Trevor Robinson updates what he has learned about using and maintaining a series drogue built to Don Jordan’s design. This is not theory, but true testing over a gruelling circumnavigation in the Southern Ocean, including multiple deployments in gale and storm force conditions. Anyone who goes to sea in small boats will benefit from reading this.
Some of us write about extreme heavy weather survival at sea based on a few experiences accumulated over decades, combined with not a little guesswork and conjecture. And then there’s Trevor. Few offshore sailors have even one-tenth the first-hand survival storm experience that Trevor shares in this article.
Anyone who goes to sea needs to read every word in this chapter with great care and attention.
So how can we be sure whether or not heaving-to will result in a knock-down or roll-over in heavy weather? John tackles this difficult but vital question.
Changing survival strategies in the middle of a storm at sea is not something that any of us want to be faced with, but here are some thoughts from John about how that might be done safely.
There have been a couple of well-publicized cases of series drogues, based on Don Jordan’s research and design, deteriorating after as little as ten hours’ use in strong gale conditions. John investigates and shares what he intends to do to upgrade his drogue.
Ever wondered about the safety of those big pilot-house windows that we increasingly see on modern designs? John has too.
Analysis of the abandonment of the French yacht “Tao”. The disaster started with a capsize, as yacht losses so often do. And while researching the weather at the time, I discovered something interesting…
We have covered a lot of ground and many details in the last 16 chapters. But I want to make sure that we don’t get lost in those details so I have summarized the key points in this chapter.
It’s a sad fact that most production boat companionways are potential boat-sinkers. But it does not have to be that way. In this chapter I provide solid suggestions on how to stormproof your companionway.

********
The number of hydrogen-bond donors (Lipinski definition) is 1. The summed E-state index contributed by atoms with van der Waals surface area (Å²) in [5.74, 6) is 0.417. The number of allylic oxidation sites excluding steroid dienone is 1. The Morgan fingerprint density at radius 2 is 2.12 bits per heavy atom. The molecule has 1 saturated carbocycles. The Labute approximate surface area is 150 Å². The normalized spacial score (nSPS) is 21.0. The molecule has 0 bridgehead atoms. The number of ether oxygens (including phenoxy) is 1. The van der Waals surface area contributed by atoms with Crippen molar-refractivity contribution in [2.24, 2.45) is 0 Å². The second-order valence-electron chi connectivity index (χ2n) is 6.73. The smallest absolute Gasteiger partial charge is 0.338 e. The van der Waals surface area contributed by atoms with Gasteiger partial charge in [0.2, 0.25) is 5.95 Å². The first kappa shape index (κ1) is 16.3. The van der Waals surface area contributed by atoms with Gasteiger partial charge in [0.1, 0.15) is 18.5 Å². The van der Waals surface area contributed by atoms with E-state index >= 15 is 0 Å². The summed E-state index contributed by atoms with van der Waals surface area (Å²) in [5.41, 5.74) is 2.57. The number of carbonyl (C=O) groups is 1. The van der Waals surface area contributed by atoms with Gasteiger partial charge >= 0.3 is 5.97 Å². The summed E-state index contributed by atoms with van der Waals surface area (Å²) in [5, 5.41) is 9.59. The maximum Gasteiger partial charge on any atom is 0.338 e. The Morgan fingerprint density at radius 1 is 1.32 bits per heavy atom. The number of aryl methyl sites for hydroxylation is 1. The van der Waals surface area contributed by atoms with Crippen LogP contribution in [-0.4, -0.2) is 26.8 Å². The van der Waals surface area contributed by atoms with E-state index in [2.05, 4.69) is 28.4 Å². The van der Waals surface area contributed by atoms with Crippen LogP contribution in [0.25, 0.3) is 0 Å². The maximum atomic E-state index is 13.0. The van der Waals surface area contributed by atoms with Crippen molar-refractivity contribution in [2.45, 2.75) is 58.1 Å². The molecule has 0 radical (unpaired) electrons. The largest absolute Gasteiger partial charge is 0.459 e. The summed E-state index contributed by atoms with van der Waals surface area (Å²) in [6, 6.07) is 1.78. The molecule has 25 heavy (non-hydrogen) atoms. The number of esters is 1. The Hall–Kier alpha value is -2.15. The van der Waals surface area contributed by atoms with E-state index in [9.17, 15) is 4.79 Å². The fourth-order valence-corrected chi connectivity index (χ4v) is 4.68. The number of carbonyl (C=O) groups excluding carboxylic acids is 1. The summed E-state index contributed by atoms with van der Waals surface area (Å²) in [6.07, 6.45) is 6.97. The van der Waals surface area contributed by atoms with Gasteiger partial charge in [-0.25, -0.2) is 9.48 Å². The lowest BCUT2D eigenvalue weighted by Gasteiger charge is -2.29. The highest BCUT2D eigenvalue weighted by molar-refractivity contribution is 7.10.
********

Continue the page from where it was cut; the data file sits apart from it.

Theory is great to learn from but real world experience is always better. In this chapter I relate an email interview we conducted with a reader who survived a killer storm south of New Zealand using some of the techniques that I have discussed in this book. It’s a long chapter, but read it carefully because doing so and acting on the information could save your life.
One of our most useful tools in dealing with heavy weather at sea is our engine and in this chapter I relate how we used ours to good effect in a nasty lee shore situation. But the sad truth is that in many cases a yacht’s engine is disabled by heavy weather making it useless at the very time that the crew need it most, so I go on to share some solid suggestions of things you can do to storm proof your engine.
In the previous chapters we have talked about heaving-to and various drag devices, but none of that is going to help us if we are caught on a lee shore. In this chapter I write about when that exact scenario happened to me and what we have done to prepare ourselves and our boat should it ever happen to us again.
Continuing on with the theme of learning from the best that we started in the last chapter, this chapter is about the many things we learned from Tony and Coryn Gooch about storm survival and drogue retrieval—they know what they are talking about after decades of voyaging in some of the toughest parts of the world’s oceans and Tony’s single handed non-stop circumnavigation.
There’s always more than one way to skin a cat—or retrieve a Jordan Series Drogue—so when Hal Roth, a man with 200,000 miles and three circumnavigations under his belt, makes a suggestion, we listen.
You went out and bought a Jordan Series Drogue, but now you need to put together the gear and procedures to get it safely deployed when you need it and in this chapter I share exactly how to do that.